Wednesday, November 30, 2011

CFP: "A God-Intoxicated Man": Romantic and Victorian Representations of Spinoza (3/15/2012; 1/3-6/2013)

MLA 2013: Special Session 
Boston, 3-6 January 2013

This session invites papers examining the diverse literary and philosophical representations of Spinoza and "Spinozism" within Romantic and Victorian writing. 250-300 word abstracts by 15 March 2012; Jared McGeough (

Tuesday, November 29, 2011

Reminder: Orality and Literacy, London C19 Studies Seminar (12/2/2011; 3/17/2012)

The theme for the London Nineteenth-Century Studies Seminar in the Spring term 2012 will be Orality and Literacy, marking the thirtieth anniversary of the appearance of Walter Ong's influential book. Over
three days in January, February, and March, speakers will explore a range of issues relating to the interactions between voice and text in the Anglo-American long nineteenth century: philology and acoustic nostalgia, melody and poetic form, laughter, and more.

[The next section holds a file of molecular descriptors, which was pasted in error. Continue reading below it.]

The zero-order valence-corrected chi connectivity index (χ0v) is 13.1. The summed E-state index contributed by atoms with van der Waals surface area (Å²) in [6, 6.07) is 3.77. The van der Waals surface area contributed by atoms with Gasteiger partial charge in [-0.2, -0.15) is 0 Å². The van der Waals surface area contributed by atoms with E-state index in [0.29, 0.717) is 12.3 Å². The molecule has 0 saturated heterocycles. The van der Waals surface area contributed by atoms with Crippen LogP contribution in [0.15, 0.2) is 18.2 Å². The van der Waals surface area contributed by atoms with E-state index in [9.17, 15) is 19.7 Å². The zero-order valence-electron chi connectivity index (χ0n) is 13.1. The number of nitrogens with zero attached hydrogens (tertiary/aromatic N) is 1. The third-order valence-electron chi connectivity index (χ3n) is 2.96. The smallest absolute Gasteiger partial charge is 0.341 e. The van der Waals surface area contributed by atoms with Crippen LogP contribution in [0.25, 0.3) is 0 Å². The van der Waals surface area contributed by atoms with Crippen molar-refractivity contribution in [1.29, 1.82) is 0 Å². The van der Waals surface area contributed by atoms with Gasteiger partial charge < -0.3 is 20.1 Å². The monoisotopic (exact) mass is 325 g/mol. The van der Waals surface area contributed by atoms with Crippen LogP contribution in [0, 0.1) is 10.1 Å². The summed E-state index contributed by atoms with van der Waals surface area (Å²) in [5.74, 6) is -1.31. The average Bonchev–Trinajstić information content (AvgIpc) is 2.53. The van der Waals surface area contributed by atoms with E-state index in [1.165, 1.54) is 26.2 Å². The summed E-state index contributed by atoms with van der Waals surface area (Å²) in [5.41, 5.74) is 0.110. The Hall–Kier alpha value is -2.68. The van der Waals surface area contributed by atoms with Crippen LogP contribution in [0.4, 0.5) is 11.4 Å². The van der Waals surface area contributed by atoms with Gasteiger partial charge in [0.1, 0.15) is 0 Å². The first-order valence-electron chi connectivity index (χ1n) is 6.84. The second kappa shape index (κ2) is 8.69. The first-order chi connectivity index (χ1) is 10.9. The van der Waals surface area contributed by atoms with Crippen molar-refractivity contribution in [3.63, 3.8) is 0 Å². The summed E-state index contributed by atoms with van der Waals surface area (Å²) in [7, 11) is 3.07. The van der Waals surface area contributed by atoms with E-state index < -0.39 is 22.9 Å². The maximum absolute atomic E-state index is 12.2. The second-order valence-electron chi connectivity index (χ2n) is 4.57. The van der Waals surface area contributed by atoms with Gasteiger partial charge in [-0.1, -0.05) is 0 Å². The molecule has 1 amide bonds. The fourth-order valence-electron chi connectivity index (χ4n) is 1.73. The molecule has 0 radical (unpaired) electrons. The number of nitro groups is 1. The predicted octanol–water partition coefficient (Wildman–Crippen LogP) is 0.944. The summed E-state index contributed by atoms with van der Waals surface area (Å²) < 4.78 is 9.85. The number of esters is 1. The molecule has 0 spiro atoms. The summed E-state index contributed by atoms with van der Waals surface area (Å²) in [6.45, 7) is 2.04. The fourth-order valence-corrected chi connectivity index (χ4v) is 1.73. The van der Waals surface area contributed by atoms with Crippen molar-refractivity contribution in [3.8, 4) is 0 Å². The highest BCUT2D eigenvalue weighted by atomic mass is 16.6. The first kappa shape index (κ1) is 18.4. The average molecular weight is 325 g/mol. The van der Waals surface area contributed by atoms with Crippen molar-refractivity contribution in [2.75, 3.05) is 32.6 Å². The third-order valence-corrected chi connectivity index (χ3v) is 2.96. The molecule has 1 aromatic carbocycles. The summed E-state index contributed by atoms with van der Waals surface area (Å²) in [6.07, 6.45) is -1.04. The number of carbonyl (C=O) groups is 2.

We are soliciting 20-minute papers on the Seminar theme to form a panel discussion on the extended final day of the Seminar programme, Saturday 17 March 2012.

Please send 300-word proposals to the convenors, James Emmott (Birkbeck) <> and Tom F. Wright (UEA) <>

Deadline: Friday 2 December 2011

Seminar Programme
14 January, 11:00-13:00
Herbert Tucker (Virginia)
William Abberley (Exeter)

25 February, 11:00-13:00
Matthew Bevis (Oxford)
Louise Lee (KCL)

17 March, 11:00-17:00
Sandra M. Gustafson (Notre Dame)
Jason Camlot (Concordia)
Panel discussion
James Mussell (Birmingham)

About the London Nineteenth-Century Studies Seminar
Inaugurated by Birkbeck's Centre for Nineteenth-Century Studies in 1987, the Seminar is being organised now by a committee made up of nineteenth century specialists from the English Departments of the colleges of the University of London. Responsibility for each season of seminars is passed around the group. The Seminar meets at the Institute of English Studies, School of Advanced Study, University of